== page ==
Did You Know?
You don't have to be a rocket scientist to use zeroth, but the word, which was coined by physicists over a hundred years ago, does often show up in scientific contexts. (It comes from zero, which is itself from Arabic ṣifr.) These days zeroth is frequently used, as in our first example sentence, to suggest a level of importance that is even higher than first. Renowned Soviet physicist Lev Landau used zeroth this way when he classified all the famous physicists according to the relative value of their contributions to science. He put Niels Bohr and Max Planck, for example, right up there in the first class, and lesser-rated physicists in the second through fifth classes. Where did he think Albert Einstein and Isaac Newton belonged? They were unmatched, he felt, so they went in his zeroth class.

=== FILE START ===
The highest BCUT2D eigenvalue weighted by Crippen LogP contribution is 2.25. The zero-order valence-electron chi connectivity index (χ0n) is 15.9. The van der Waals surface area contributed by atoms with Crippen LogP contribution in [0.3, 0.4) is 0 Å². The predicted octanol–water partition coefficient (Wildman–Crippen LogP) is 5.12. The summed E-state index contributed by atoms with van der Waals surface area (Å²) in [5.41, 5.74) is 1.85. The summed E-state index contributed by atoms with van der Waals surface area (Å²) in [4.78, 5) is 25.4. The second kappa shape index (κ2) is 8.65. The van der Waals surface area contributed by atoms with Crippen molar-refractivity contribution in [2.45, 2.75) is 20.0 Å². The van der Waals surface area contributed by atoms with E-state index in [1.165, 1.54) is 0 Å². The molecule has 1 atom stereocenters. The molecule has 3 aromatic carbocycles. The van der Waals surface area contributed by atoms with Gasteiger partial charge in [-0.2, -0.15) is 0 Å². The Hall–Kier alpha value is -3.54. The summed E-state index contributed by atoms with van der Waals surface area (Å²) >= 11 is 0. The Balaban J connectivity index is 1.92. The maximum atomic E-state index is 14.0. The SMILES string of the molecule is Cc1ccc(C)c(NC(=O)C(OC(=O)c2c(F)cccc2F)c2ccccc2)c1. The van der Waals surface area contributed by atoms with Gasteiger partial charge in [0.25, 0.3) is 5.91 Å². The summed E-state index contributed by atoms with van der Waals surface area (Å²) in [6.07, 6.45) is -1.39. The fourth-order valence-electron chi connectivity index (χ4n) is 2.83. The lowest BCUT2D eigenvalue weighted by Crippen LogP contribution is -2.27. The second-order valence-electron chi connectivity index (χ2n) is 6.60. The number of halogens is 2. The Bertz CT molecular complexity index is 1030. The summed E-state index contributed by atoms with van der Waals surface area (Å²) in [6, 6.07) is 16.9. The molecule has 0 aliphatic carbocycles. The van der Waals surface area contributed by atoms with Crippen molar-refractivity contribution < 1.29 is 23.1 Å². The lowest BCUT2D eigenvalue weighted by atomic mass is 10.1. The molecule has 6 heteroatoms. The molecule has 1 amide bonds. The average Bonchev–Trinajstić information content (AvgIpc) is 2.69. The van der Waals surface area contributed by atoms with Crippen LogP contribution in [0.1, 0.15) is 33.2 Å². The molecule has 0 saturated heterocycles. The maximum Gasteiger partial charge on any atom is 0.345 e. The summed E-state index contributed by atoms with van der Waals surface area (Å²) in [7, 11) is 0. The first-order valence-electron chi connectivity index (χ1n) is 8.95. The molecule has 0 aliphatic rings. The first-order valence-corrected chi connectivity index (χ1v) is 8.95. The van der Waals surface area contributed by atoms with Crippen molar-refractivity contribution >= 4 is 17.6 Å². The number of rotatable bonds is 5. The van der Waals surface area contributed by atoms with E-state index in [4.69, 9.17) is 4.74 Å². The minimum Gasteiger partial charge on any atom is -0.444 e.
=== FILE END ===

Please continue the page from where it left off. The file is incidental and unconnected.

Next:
First Known Use of zeroth
Seen and Heard
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